The celebrated British long-distance aeronaut Charles Green (1785-1870) , in his Royal Nassau balloon at night, flying over the new iron foundries of Liège, Belgium, in November 1836. Green holds up an insulated Davy safety lamp, while his crew, Robert Hollond MP and Monck Mason, muffled against the cold, peer down through the dark at this early revelation of European industrialization. Mason, an Irish journalist and musician, published a famous account of this 480 mile trip entitled Aeronautica. This was eagerly read by Edgar Allan Poe, who was soon inspired to write his early balloon-fantasy stories about crossing the Atlantic and ballooning to the moon. Green himself completed over 500 successful ascents, and died safely in his bed in London.
"Mr Glaisher insensible at the height of seven miles," 1862
In 1862 the British Association for the Advancement of Science commissioned the meteorologist James Glaisher to investigate conditions in the upper atmosphere with a high-altitude balloon, the Mammoth. On the 6 September Glaisher and his professional pilot Henry Coxwell, rose through the 30,000 feet barrier and while still taking meticulous instrumental readings, began to pass out from lack of oxygen. The dramatic engraving shows Glaisher slumped unconscious in the basket, apparently dying from asphyxiation, while Coxwell clambers into the hoop to secure the line of their gas release valve, which he eventually managed to pull with his teeth. Both survived, and on landing they walked to a country pub for a pint of beer. Their altitude record, somewhere above six miles, stood for the rest of the 19th century, and established for the first time the limits of the biosphere.
Major-General George Armstrong Custer, US Army, 1865
During the early Peninsular phase of the American Civil War, the Union army frequently used observation balloons, most notably at the bitterly contested siege of Yorktown in May 1862; and at the Seven Days Battle outside the rebel capital Richmond, Virginia, in July 1862. As a twenty-two year old cavalry trooper temporarily promoted Captain, George Custer was one of the few Union officers brave enough to go up in an observation balloon under fire. He left a surprisingly witty and self-deprecating account of this trip, recalling how his pilot horrified him by insisting on “jumping up and down in the basket to prove its strength”. Having made some unsatisfactory observations of “enemy earthworks” half-concealed by trees and cannon smoke, Custer preferred to remain "sitting in the bottom of the basket."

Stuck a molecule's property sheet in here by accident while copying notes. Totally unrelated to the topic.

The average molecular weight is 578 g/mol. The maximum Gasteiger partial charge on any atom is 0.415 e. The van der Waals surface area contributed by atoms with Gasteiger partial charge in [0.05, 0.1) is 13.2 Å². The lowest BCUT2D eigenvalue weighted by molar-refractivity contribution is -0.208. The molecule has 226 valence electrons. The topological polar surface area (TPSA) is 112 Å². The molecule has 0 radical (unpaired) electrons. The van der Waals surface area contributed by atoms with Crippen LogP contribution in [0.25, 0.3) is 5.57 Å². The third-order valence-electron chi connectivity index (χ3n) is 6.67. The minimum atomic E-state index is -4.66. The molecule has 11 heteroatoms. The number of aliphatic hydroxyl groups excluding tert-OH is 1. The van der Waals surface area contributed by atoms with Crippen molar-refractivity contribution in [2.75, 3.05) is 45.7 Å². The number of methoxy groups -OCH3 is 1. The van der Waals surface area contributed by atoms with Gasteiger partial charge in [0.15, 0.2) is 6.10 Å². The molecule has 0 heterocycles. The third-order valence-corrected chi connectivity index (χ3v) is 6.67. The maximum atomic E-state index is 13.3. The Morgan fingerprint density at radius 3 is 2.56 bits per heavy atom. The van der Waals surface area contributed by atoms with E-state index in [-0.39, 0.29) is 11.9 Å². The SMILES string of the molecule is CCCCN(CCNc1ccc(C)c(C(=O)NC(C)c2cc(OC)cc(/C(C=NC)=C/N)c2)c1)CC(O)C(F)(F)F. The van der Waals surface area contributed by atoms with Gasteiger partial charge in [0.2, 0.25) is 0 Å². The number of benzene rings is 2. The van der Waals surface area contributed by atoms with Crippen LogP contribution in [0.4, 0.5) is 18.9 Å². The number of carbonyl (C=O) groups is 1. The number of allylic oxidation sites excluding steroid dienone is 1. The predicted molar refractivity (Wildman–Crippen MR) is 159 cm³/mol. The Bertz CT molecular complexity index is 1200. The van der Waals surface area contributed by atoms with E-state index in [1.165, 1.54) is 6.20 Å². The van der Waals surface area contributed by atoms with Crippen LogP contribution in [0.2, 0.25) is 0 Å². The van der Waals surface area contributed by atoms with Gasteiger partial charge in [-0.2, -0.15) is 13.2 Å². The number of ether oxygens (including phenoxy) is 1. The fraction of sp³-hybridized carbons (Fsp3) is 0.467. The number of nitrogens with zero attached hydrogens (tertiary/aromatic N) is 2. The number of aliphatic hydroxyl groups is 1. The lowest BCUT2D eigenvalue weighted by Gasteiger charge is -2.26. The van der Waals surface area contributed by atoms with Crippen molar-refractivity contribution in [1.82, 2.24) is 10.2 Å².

Le Balloon, painting 1870
Le Ballon, a celebrated French propaganda painting by Pierre Puvis de Chavannes, executed at the height of the Prussian Siege of Paris in autumn 1870. It shows the armed figure of Marianne, symbolic figurehead of the French Republic, standing defiantly with fixed bayonet on the Paris ramparts, while the city’s cannons point away towards the encircling Prussian army. Marianne salutes a balloon as it disappears westwards over Fort Mont Valérien towards the Prussian lines. During the five months that Paris was besieged, and cut off from all communications and supplies (including even the telegraph), 67 escape balloons were successfully flown out of the city, carrying key members of the government, a weekly Parisian newspaper, and some 2 ½ million private letters, which immeasurably sustained the morale of the populace.
Photograph of Dolly Shepherd, c. 1970
Dolly Shepherd, the most celebrated of the Edwardian balloon parachute girls, with her impressive flying uniform complete with high lace-up boots designed to show off her legs. She would ascend beneath free-flight hydrogen balloons, without any balloon basket at all, simply hanging onto a bare trapeze bar. Strapped to her left wrist was a tiny silver altimeter, which can just be seen in the picture. With this she could judge the right height to pull her parachute release. In 1908 she saved her friend Louie May’s life, when Louie went up with her on a double trapeze bar, and her parachute failed to release at 12,000 feet. Dolly talked the terrified Louie into putting her arms round her neck, so Dolly could bring her down safely on her own parachute. Dolly subsequently married, had children, and lived into her nineties, writing a cheery memoir, "When the ‘Chute Went Up."
A Wedding above the Clouds, 1911
"A Balloon Wedding in the clouds." An ultra- fashionable American wedding somewhere above New York, drawn for an Italian magazine in 1911. The bride and groom are wearing clothes evidently designed for riding in the new-fangled motor car, rather than an old-fashioned balloon, and the artist has forgotten that the air is always stationary around a balloon basket in flight, so neither the lady’s scarf nor the stars and stripes flag would be flapping so glamorously in the wind. But the dashing effect, enhanced by the evident anxiety of the balloon pilot, is wonderfully atmospheric; and the priest’s hand raised just beneath the altimeter, suggest a nice combination of scientific and religious views about their proximity to heaven.
Dawn Mass Ascent, Albuquerque, 2010
Five hundred feet above the Albuquerque International Balloon Fiesta, photographed by the author Richard Holmes in October 2010, while “on research” (but actually having the time of his life). This picture was taken during one of the famous Mass Dawn Ascents, when between 300 and 400 hot-air balloon take off within a few minutes of each other and fill the sky with an astonishing heart-lifting spectacle, which reaches to the horizon. My expert pilot on this testing occasion was Barbara A. Fricke, twice joint winner of the America’s Challenge Gas Balloon Race. We landed an hour later, skimming a few feet above some power lines, and touching down feather-like in the exact centre of a junior baseball pitch. I felt like someone who had just hit a home-run.